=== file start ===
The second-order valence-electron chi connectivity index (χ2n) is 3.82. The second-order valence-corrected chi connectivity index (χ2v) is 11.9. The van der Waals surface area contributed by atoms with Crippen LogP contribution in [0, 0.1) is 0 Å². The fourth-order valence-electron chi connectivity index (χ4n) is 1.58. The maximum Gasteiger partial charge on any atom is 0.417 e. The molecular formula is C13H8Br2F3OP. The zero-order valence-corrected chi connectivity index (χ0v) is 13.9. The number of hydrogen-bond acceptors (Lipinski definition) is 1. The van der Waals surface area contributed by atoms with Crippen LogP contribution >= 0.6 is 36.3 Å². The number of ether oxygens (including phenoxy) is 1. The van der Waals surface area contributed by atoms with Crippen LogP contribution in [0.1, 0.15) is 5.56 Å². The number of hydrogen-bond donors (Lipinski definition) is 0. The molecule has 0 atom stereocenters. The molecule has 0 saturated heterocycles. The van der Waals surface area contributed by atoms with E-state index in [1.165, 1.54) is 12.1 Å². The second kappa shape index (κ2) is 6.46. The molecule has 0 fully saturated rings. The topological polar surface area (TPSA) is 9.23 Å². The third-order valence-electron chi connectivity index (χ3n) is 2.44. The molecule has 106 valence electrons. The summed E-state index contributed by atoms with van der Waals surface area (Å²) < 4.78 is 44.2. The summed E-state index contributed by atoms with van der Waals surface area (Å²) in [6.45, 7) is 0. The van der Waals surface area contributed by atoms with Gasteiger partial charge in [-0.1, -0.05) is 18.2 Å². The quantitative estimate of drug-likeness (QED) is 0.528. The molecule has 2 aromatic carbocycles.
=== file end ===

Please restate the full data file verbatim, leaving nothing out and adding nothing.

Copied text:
The second-order valence-electron chi connectivity index (χ2n) is 3.82. The second-order valence-corrected chi connectivity index (χ2v) is 11.9. The van der Waals surface area contributed by atoms with Crippen LogP contribution in [0, 0.1) is 0 Å². The fourth-order valence-electron chi connectivity index (χ4n) is 1.58. The maximum Gasteiger partial charge on any atom is 0.417 e. The molecular formula is C13H8Br2F3OP. The zero-order valence-corrected chi connectivity index (χ0v) is 13.9. The number of hydrogen-bond acceptors (Lipinski definition) is 1. The van der Waals surface area contributed by atoms with Crippen LogP contribution >= 0.6 is 36.3 Å². The number of ether oxygens (including phenoxy) is 1. The van der Waals surface area contributed by atoms with Crippen LogP contribution in [0.1, 0.15) is 5.56 Å². The number of hydrogen-bond donors (Lipinski definition) is 0. The molecule has 0 atom stereocenters. The molecule has 0 saturated heterocycles. The van der Waals surface area contributed by atoms with E-state index in [1.165, 1.54) is 12.1 Å². The second kappa shape index (κ2) is 6.46. The molecule has 0 fully saturated rings. The topological polar surface area (TPSA) is 9.23 Å². The third-order valence-electron chi connectivity index (χ3n) is 2.44. The molecule has 106 valence electrons. The summed E-state index contributed by atoms with van der Waals surface area (Å²) < 4.78 is 44.2. The summed E-state index contributed by atoms with van der Waals surface area (Å²) in [6.45, 7) is 0. The van der Waals surface area contributed by atoms with Gasteiger partial charge in [-0.1, -0.05) is 18.2 Å². The quantitative estimate of drug-likeness (QED) is 0.528. The molecule has 2 aromatic carbocycles.